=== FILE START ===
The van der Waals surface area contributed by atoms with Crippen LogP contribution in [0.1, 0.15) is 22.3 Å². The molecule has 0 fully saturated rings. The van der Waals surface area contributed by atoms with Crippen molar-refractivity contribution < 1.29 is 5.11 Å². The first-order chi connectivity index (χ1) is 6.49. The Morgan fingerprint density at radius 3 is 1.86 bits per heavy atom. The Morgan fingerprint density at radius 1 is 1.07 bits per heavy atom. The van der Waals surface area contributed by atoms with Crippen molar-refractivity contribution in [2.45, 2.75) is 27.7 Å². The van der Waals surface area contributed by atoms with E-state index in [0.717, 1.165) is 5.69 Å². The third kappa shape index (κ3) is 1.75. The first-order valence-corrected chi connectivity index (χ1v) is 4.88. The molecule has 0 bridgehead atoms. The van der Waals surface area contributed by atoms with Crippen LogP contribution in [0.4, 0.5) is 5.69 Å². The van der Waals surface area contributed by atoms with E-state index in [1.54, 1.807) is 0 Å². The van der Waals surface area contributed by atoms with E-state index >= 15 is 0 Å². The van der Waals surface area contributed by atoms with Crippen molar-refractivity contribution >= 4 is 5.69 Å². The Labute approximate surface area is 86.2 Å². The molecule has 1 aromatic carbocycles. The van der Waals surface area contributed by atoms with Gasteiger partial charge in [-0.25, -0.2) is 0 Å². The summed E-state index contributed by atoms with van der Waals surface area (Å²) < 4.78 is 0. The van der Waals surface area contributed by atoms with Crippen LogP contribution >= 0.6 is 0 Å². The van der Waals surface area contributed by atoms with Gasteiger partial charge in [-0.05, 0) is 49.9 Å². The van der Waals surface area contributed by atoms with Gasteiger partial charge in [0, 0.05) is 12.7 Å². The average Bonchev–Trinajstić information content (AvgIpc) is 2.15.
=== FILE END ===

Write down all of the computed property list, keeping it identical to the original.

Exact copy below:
The van der Waals surface area contributed by atoms with Crippen LogP contribution in [0.1, 0.15) is 22.3 Å². The molecule has 0 fully saturated rings. The van der Waals surface area contributed by atoms with Crippen molar-refractivity contribution < 1.29 is 5.11 Å². The first-order chi connectivity index (χ1) is 6.49. The Morgan fingerprint density at radius 3 is 1.86 bits per heavy atom. The Morgan fingerprint density at radius 1 is 1.07 bits per heavy atom. The van der Waals surface area contributed by atoms with Crippen molar-refractivity contribution in [2.45, 2.75) is 27.7 Å². The van der Waals surface area contributed by atoms with E-state index in [0.717, 1.165) is 5.69 Å². The third kappa shape index (κ3) is 1.75. The first-order valence-corrected chi connectivity index (χ1v) is 4.88. The molecule has 0 bridgehead atoms. The van der Waals surface area contributed by atoms with Crippen LogP contribution in [0.4, 0.5) is 5.69 Å². The van der Waals surface area contributed by atoms with E-state index in [1.54, 1.807) is 0 Å². The van der Waals surface area contributed by atoms with E-state index >= 15 is 0 Å². The van der Waals surface area contributed by atoms with Crippen molar-refractivity contribution >= 4 is 5.69 Å². The Labute approximate surface area is 86.2 Å². The molecule has 1 aromatic carbocycles. The van der Waals surface area contributed by atoms with Gasteiger partial charge in [-0.25, -0.2) is 0 Å². The summed E-state index contributed by atoms with van der Waals surface area (Å²) < 4.78 is 0. The van der Waals surface area contributed by atoms with Crippen LogP contribution >= 0.6 is 0 Å². The van der Waals surface area contributed by atoms with Gasteiger partial charge in [-0.05, 0) is 49.9 Å². The van der Waals surface area contributed by atoms with Gasteiger partial charge in [0, 0.05) is 12.7 Å². The average Bonchev–Trinajstić information content (AvgIpc) is 2.15.